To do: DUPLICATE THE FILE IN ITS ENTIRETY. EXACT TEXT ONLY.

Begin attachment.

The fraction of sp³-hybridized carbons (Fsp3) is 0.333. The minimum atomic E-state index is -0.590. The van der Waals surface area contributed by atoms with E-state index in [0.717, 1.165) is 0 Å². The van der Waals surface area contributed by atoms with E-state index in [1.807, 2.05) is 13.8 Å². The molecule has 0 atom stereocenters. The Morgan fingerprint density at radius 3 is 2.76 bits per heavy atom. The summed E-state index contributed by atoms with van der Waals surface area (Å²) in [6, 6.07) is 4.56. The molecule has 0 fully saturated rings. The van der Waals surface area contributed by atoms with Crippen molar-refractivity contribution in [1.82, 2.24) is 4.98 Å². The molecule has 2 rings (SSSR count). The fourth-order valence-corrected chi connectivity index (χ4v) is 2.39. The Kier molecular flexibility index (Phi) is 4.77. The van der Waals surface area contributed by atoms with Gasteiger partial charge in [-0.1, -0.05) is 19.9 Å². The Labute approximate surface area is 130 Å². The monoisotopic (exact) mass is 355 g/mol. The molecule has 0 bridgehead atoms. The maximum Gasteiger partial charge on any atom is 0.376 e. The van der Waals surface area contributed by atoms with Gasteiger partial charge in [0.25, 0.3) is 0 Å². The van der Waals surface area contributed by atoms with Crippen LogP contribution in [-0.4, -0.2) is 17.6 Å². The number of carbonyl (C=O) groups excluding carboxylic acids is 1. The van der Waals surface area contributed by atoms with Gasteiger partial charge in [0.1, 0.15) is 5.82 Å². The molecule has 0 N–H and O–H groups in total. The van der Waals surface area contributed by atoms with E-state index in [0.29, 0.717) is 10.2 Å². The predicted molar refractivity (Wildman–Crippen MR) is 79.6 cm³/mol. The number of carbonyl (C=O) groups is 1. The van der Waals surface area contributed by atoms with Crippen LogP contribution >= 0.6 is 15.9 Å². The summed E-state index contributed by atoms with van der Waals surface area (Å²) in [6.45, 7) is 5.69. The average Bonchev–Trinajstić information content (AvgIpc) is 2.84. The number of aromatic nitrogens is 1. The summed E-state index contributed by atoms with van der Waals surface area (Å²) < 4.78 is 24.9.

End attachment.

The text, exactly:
The fraction of sp³-hybridized carbons (Fsp3) is 0.333. The minimum atomic E-state index is -0.590. The van der Waals surface area contributed by atoms with E-state index in [0.717, 1.165) is 0 Å². The van der Waals surface area contributed by atoms with E-state index in [1.807, 2.05) is 13.8 Å². The molecule has 0 atom stereocenters. The Morgan fingerprint density at radius 3 is 2.76 bits per heavy atom. The summed E-state index contributed by atoms with van der Waals surface area (Å²) in [6, 6.07) is 4.56. The molecule has 0 fully saturated rings. The van der Waals surface area contributed by atoms with Crippen molar-refractivity contribution in [1.82, 2.24) is 4.98 Å². The molecule has 2 rings (SSSR count). The fourth-order valence-corrected chi connectivity index (χ4v) is 2.39. The Kier molecular flexibility index (Phi) is 4.77. The van der Waals surface area contributed by atoms with Gasteiger partial charge in [-0.1, -0.05) is 19.9 Å². The Labute approximate surface area is 130 Å². The monoisotopic (exact) mass is 355 g/mol. The molecule has 0 bridgehead atoms. The maximum Gasteiger partial charge on any atom is 0.376 e. The van der Waals surface area contributed by atoms with Gasteiger partial charge in [0.25, 0.3) is 0 Å². The van der Waals surface area contributed by atoms with Crippen LogP contribution in [-0.4, -0.2) is 17.6 Å². The number of carbonyl (C=O) groups excluding carboxylic acids is 1. The van der Waals surface area contributed by atoms with Gasteiger partial charge in [0.1, 0.15) is 5.82 Å². The molecule has 0 N–H and O–H groups in total. The van der Waals surface area contributed by atoms with E-state index in [0.29, 0.717) is 10.2 Å². The predicted molar refractivity (Wildman–Crippen MR) is 79.6 cm³/mol. The number of carbonyl (C=O) groups is 1. The van der Waals surface area contributed by atoms with Crippen LogP contribution >= 0.6 is 15.9 Å². The summed E-state index contributed by atoms with van der Waals surface area (Å²) in [6.45, 7) is 5.69. The average Bonchev–Trinajstić information content (AvgIpc) is 2.84. The number of aromatic nitrogens is 1. The summed E-state index contributed by atoms with van der Waals surface area (Å²) < 4.78 is 24.9.